I have not yet decided on the WTP-AD01 (the optical pickup). I might have a use for it some day, but will probably keep it as until I do some more reading.




Is it really worth scrounging things like an 8050 transistor or 817 opto when those items are readily avail from a legit distributor (LCSC) for a few cents each (S8050 = 1.6c/ea, 817 2.9c/ea and that's in 10 lot).

Keeping an old board and if you don't have the component doing a quick scrounge makes sense, but pulling apart everything in advance?? (I admit I did this when I was a young teenager, but at that point parts were 10x the price). Back in 1979 a BC107 tranistor was 15p (UK), now I can buy them for 1/10th of that price and that's not adjusting for inflation.


 

Online DrG

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Re: From no parts to decent stockpile, best approach?
« Reply #236 on: April 13, 2020, 05:02:48 pm »
I think my approach has been a hybrid of already mentioned strategies. One that I find particularly relaxing sometimes is salvaging....
/-- snip --/




Is it really worth scrounging things like an 8050 transistor or 817 opto when those items are readily avail from a legit distributor (LCSC) for a few cents each (S8050 = 1.6c/ea, 817 2.9c/ea and that's in 10 lot).

Keeping an old board and if you don't have the component doing a quick scrounge makes sense, but pulling apart everything in advance?? (I admit I did this when I was a young teenager, but at that point parts were 10x the price). Back in 1979 a BC107 tranistor was 15p (UK), now I can buy them for 1/10th of that price and that's not adjusting for inflation.

I still favor this approach as a complement for parts accrual, BUT, with certain qualifications.

IOW you raise some good points. In fact, I looked up the motors and, sure enough, you can get them new for ~$1-2 US$. The memory bios chip was a surprising plus, but still probably only a buck or two. I already have a few of those IR sensors (1838 type) and so on. I have at least 25 opto's, none are 4-pin though (all older 6/8 pin - many salvaged and some high-gain darlington types that I bought). Optos are easy to test for suitability in my own projects. The switches probably will get used at some point. The cables and connectors *might* be useful - it is infuriating to need one and have little choice but to have to order it and wait.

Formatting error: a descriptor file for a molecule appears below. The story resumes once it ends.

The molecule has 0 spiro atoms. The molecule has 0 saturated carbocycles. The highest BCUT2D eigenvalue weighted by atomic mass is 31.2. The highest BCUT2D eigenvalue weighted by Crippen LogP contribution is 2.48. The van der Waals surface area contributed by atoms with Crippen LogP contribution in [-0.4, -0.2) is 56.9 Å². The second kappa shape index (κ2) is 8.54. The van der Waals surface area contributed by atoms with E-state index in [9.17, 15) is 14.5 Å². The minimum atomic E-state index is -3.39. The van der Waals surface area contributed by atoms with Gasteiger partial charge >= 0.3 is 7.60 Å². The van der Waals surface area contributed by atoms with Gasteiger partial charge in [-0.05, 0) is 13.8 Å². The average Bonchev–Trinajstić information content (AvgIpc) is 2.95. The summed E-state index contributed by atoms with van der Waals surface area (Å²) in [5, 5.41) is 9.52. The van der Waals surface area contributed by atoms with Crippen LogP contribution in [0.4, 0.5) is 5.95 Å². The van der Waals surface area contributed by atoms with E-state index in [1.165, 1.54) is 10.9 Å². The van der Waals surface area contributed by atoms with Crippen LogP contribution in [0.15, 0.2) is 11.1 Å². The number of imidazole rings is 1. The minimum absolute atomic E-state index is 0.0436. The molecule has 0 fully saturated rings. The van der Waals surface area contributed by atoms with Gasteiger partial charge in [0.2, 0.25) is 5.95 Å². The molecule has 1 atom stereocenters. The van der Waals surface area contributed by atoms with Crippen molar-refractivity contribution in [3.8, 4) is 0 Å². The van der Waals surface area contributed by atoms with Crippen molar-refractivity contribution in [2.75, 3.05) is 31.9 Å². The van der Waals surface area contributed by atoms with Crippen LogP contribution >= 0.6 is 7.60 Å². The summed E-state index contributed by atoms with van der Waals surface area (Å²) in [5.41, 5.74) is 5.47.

There was plenty of stuff that I left alone (most of the power supply components).

Here are the general rules that I practice.

I will not give in to the compulsion to scavenge everything possible (I have to admit that if it was a small board, I might have at one time, removed, everything removable).

I no longer bother with scavenging the item, if it is fried or I have good reason to believe it is fried unless there are some specific things that I need AND can test out. An example is an old discarded radio that I scavenged for only the ferrite coil antenna and the telescoping antenna (both are in use right now).  When I opened it up, it was clear that at least one capacitor had leaked. I don't want inexpensive components that may be flaky, even to play with.

I don't (no longer bother with) scavenging the item for simple resistors and capacitors with very short leads. If that is all you can get, I understand and will not criticize.

I do scavenge nuts and bolts. I frequently search for small hardware like those and I can sort them in a bin as they are being removed (in contrast to dumping a large jar and trying to find the right ones).

Finally, I have to be in the right mood to scavenge and when I am, it is a relaxing activity. I have a hot air station and it is a little game (some kind of skill there) to remove items easily. I reduce the junk pile and add to the component pile.

That's my story and I am sticking to it  >:D
- Invest in science - it pays big dividends. -
 

Offline El Rubio

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Re: From no parts to decent stockpile, best approach?
« Reply #237 on: April 27, 2020, 12:54:15 pm »
Probably because of genuine spec, in-tolerance components versus low quality or production line reject parts more like. You can't compare Ali parts with main line distributor ones.
This may be the case for semiconductors and possibly even resistors, but no way it justifies their prices on cables and connectors.